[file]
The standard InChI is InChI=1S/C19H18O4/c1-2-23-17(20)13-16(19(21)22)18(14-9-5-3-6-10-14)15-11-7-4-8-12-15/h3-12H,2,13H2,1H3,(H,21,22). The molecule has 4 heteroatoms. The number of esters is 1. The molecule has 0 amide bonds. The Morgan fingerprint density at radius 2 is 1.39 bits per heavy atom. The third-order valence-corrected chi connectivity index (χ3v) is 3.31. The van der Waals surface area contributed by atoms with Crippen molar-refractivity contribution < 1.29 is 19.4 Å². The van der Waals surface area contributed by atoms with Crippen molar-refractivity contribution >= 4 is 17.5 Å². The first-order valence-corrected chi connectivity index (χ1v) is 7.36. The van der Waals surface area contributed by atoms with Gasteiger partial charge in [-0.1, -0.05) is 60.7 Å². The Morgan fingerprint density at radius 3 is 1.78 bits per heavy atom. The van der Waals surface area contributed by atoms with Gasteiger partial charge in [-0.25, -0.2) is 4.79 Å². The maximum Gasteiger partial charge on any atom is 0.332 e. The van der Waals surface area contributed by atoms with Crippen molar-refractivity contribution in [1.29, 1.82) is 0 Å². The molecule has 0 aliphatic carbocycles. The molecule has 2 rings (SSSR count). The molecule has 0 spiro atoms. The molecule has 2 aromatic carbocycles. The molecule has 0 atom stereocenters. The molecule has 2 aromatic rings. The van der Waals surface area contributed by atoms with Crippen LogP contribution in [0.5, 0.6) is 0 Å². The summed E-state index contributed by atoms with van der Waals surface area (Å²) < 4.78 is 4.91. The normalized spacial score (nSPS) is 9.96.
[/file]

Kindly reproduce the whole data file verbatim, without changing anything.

The standard InChI is InChI=1S/C19H18O4/c1-2-23-17(20)13-16(19(21)22)18(14-9-5-3-6-10-14)15-11-7-4-8-12-15/h3-12H,2,13H2,1H3,(H,21,22). The molecule has 4 heteroatoms. The number of esters is 1. The molecule has 0 amide bonds. The Morgan fingerprint density at radius 2 is 1.39 bits per heavy atom. The third-order valence-corrected chi connectivity index (χ3v) is 3.31. The van der Waals surface area contributed by atoms with Crippen molar-refractivity contribution < 1.29 is 19.4 Å². The van der Waals surface area contributed by atoms with Crippen molar-refractivity contribution >= 4 is 17.5 Å². The first-order valence-corrected chi connectivity index (χ1v) is 7.36. The van der Waals surface area contributed by atoms with Gasteiger partial charge in [-0.1, -0.05) is 60.7 Å². The Morgan fingerprint density at radius 3 is 1.78 bits per heavy atom. The van der Waals surface area contributed by atoms with Gasteiger partial charge in [-0.25, -0.2) is 4.79 Å². The maximum Gasteiger partial charge on any atom is 0.332 e. The van der Waals surface area contributed by atoms with Crippen molar-refractivity contribution in [1.29, 1.82) is 0 Å². The molecule has 0 aliphatic carbocycles. The molecule has 2 rings (SSSR count). The molecule has 0 spiro atoms. The molecule has 2 aromatic carbocycles. The molecule has 0 atom stereocenters. The molecule has 2 aromatic rings. The van der Waals surface area contributed by atoms with Crippen LogP contribution in [0.5, 0.6) is 0 Å². The summed E-state index contributed by atoms with van der Waals surface area (Å²) < 4.78 is 4.91. The normalized spacial score (nSPS) is 9.96.